I am gathering threads for next week’s two lessons on the saints.
Nothing is woven together yet. But before sitting with the saints, both lessons share a similar need to begin from a common departure point of what makes a saint a Saint.
I am reminded that all Christians living and dead are part of the communion of saints. We are saints in name, if nothing more, trying our best to walk the talk and talk the walk; like St. Paul, we everyday saints openly struggle against doing the evil we do not want to do and in not doing the good we wish to do.
But what causes a saint to become a Saint with a capital “S”? What causes a saint to become widely recognized as Saint, if not by the Catholic Church, then at least by a group of spiritual apprentices who regard another person’s words and works as help for their own sacred journeys?
With help from St. Julian of Norwich, I am slowly unraveling a few threads of understanding.
I have been enamored with St. Julian since stumbling upon her in several works of fiction. I have confessed to enjoying historical fiction, in particular, English history of the Tudor period and of the Medieval period in which Julian lived. After continuing to cross paths with Dame Julian, I read her Revelations of Divine Love a couple of years ago; these mystical revelations came to Julian during a life threatening illness that led her, at around age 30, to turn her back on the world and live out the rest of her life as a holy woman. Rather than entering a convent, which was more typical of the time, Julian entered a small cell, a side building attached to the St. Julian and Edwards Church of Norwich, where she remained until she died. The following is a typical summary of her everyday cell life.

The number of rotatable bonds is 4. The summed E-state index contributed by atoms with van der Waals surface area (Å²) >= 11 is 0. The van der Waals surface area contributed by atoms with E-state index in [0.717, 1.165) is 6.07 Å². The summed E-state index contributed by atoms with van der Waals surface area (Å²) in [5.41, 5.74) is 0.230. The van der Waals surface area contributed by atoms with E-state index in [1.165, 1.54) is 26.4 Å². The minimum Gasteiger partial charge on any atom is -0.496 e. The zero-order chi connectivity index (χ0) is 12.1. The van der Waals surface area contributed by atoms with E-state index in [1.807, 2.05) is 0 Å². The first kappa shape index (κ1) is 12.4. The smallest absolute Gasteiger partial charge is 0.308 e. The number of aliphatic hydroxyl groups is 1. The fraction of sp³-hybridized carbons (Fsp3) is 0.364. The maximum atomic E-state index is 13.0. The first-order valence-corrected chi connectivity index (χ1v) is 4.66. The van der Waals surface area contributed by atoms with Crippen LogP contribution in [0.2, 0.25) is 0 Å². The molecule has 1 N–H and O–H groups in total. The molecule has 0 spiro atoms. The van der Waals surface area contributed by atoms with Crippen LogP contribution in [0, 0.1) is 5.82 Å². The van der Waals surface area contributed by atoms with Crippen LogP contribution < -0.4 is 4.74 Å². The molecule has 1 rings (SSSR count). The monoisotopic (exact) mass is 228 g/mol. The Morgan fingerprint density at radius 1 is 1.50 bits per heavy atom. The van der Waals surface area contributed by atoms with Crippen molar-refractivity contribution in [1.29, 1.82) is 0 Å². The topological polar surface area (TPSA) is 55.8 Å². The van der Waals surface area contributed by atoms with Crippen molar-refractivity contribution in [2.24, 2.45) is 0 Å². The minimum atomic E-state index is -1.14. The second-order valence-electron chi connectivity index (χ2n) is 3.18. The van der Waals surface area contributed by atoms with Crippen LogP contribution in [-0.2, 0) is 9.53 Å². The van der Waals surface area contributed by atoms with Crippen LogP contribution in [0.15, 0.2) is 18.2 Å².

Julian would have had three windows in her cell or anchorage. The window called the Squint was to open into the church so that the anchoress could receive communion and follow the church services. The second window provided access to her attendant who would deliver food and remove any waste. The third window provided visitors with the means to talk to Julian asking for her advice and prayers. ..Many people visited Julian of Norwich. Not just the local villages but other important Medieval people of the Middle Ages seeking her advice and comfort.
Metaphorically, all Saints and saints live with the same three windows that Dame Julian had; a window to take in spiritual nourishment, one for the ins and outs of earthly needs and one to hand out spiritual nourishment to the world. But the windows of the Saints are opened wider, allowing them to hear and see more clearly than the average everyday saint.
Through their Squint, they listen and gaze attentively for a word or glimpse of the Holy; in their second window, they more fully experience their own human poverty as they rely on others to bring in food and carry out their waste; and in their third window, they listen — really listen — to the needs of the world and invite the world to see and listen for God in their own everyday lives.
Saints are Saints and not saints because they desire God more than an everyday saint. They desire God more than worldly power or money or fame.
Perhaps a litmus test for Sainthood is that a true Saint would be as uncomfortable as hell at being called a Saint. Seeing more clearly and maybe standing a little more closer to God, they know just how far they stand from the holy. But to a blind and deaf saint like me, they are holy indeed; holy in the sense of being set apart, accessible by all. True Saints are not pious in the sky.
As they live out their quiet lives as they must, Saints come closer to incarnating Christ in the world. There is simply no help for it.